Framing Effects of Cognitive Behavioural Therapy for Depression on Perceptions of Believability, Acceptability, and Credibility

Saba Salimuddin, Shadi Beshai, Adam Iskric, Lisa Watson

    Research output: Contribution to journalJournal Articlepeer-review


    While CBT is an effective treatment for depression, uptake can be low. This is largely due to attitudinal barriers. Accordingly, the goals of the current investigation were to (a) tailor and develop persuasive psychoeducational materials to match dominant cultural beliefs about the causes of depression and (b) examine the effectiveness of tailored CBT descriptions in improving CBT perceptions. We examined the believability of CBT mechanisms by invoking commonly endorsed etiological models of depression and investigated whether tailoring CBT descriptions to match etiological beliefs about depression influences perceptions of CBT. Participants were recruited using TurkPrime. In Study 1, participants (n = 425) read a CBT description that was generic or framed to match an etiological model of depression (biological, stress/environmental, or relationship/interpersonal). The participants indicated believability of each model as adopted by CBT. In study 2, the participants (n = 449) selected what they believed was the most important cause of depression. Subsequently, the participants were randomised to receive either a CBT description tailored to their endorsed model or a generic CBT description, and they provided ratings for CBT’s acceptability, credibility, and expectancy. In Study 1, the believability of biological CBT mechanisms was low across conditions, but participants reported greater believability when receiving a biological description than when receiving other mechanistic descriptions. Participants who received the stress- and relationship-focused descriptions did not rate the respective models as more believable than those who received a generic description. In study 2, there were no differences in the perceptions of acceptability, credibility and expectancy between participants who received a tailored description and those who received a generic description. Our findings suggest that CBT is believed to be a psychologically appropriate treatment; however, the believability of biological mechanisms is improved by presenting a biology-focused description.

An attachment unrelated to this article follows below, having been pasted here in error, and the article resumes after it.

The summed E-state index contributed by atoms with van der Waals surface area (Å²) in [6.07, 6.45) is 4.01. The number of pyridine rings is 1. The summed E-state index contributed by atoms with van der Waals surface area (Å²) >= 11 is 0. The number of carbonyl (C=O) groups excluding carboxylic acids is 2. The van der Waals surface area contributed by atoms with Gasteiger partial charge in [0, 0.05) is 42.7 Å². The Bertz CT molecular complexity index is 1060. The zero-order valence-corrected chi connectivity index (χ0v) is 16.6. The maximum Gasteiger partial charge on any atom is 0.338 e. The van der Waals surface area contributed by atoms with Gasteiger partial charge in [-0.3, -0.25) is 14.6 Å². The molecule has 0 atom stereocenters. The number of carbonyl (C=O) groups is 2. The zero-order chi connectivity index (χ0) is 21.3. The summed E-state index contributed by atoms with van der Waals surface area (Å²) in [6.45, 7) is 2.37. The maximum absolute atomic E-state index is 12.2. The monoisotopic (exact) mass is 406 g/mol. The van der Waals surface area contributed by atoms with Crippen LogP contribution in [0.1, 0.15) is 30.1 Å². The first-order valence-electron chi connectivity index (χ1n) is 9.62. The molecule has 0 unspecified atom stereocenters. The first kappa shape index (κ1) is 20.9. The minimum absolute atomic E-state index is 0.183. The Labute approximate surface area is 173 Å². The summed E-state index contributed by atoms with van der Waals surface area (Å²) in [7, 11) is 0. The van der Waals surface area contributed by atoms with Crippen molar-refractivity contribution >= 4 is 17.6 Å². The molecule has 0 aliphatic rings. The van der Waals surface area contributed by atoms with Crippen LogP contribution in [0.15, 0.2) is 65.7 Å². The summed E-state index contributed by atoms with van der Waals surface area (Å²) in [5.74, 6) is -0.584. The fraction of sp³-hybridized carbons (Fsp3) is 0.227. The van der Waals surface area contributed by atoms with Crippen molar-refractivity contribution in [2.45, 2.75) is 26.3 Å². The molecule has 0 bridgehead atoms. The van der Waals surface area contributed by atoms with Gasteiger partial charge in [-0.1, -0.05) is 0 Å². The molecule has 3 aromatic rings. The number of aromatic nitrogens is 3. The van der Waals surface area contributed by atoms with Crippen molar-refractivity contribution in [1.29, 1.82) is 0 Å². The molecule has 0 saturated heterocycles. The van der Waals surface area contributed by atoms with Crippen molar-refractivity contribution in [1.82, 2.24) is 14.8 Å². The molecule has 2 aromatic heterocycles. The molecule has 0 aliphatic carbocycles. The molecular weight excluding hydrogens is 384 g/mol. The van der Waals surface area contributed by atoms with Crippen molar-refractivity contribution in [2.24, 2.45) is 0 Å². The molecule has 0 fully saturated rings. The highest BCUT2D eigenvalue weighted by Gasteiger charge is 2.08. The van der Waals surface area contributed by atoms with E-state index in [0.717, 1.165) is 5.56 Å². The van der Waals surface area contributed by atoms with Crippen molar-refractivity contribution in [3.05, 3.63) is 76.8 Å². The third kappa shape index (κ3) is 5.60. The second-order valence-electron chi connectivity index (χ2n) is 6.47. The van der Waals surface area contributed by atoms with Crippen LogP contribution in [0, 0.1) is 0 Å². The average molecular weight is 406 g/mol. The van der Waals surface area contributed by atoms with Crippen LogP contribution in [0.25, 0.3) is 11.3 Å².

Original languageEnglish
    Article number6330
    JournalInternational Journal of Environmental Research and Public Health
    Issue number14
    Publication statusPublished - Jul. 2023


    • health communication
    • mental health literacy
    • tailored messaging


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